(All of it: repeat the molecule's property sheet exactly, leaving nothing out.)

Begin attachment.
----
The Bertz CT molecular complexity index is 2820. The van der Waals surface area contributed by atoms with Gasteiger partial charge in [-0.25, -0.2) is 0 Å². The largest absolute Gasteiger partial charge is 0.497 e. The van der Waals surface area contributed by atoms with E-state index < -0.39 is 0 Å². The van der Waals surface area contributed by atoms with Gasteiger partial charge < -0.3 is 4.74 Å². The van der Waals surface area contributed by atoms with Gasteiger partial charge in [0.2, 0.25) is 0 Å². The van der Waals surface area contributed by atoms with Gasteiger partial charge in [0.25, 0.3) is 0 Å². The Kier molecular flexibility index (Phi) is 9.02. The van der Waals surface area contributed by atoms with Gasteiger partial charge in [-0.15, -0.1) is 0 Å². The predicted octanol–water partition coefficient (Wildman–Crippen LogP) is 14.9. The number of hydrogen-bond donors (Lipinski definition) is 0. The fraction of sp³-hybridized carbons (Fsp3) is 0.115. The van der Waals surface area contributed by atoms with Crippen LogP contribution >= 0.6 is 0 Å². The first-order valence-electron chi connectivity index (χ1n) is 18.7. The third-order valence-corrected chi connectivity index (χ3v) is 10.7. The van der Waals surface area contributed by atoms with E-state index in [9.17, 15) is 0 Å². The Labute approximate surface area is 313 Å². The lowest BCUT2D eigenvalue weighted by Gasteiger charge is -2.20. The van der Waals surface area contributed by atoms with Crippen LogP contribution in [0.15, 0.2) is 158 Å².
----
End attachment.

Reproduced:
The Bertz CT molecular complexity index is 2820. The van der Waals surface area contributed by atoms with Gasteiger partial charge in [-0.25, -0.2) is 0 Å². The largest absolute Gasteiger partial charge is 0.497 e. The van der Waals surface area contributed by atoms with E-state index < -0.39 is 0 Å². The van der Waals surface area contributed by atoms with Gasteiger partial charge < -0.3 is 4.74 Å². The van der Waals surface area contributed by atoms with Gasteiger partial charge in [0.2, 0.25) is 0 Å². The van der Waals surface area contributed by atoms with Gasteiger partial charge in [0.25, 0.3) is 0 Å². The Kier molecular flexibility index (Phi) is 9.02. The van der Waals surface area contributed by atoms with Gasteiger partial charge in [-0.15, -0.1) is 0 Å². The predicted octanol–water partition coefficient (Wildman–Crippen LogP) is 14.9. The number of hydrogen-bond donors (Lipinski definition) is 0. The fraction of sp³-hybridized carbons (Fsp3) is 0.115. The van der Waals surface area contributed by atoms with Crippen LogP contribution >= 0.6 is 0 Å². The first-order valence-electron chi connectivity index (χ1n) is 18.7. The third-order valence-corrected chi connectivity index (χ3v) is 10.7. The van der Waals surface area contributed by atoms with E-state index in [9.17, 15) is 0 Å². The Labute approximate surface area is 313 Å². The lowest BCUT2D eigenvalue weighted by Gasteiger charge is -2.20. The van der Waals surface area contributed by atoms with Crippen LogP contribution in [0.15, 0.2) is 158 Å².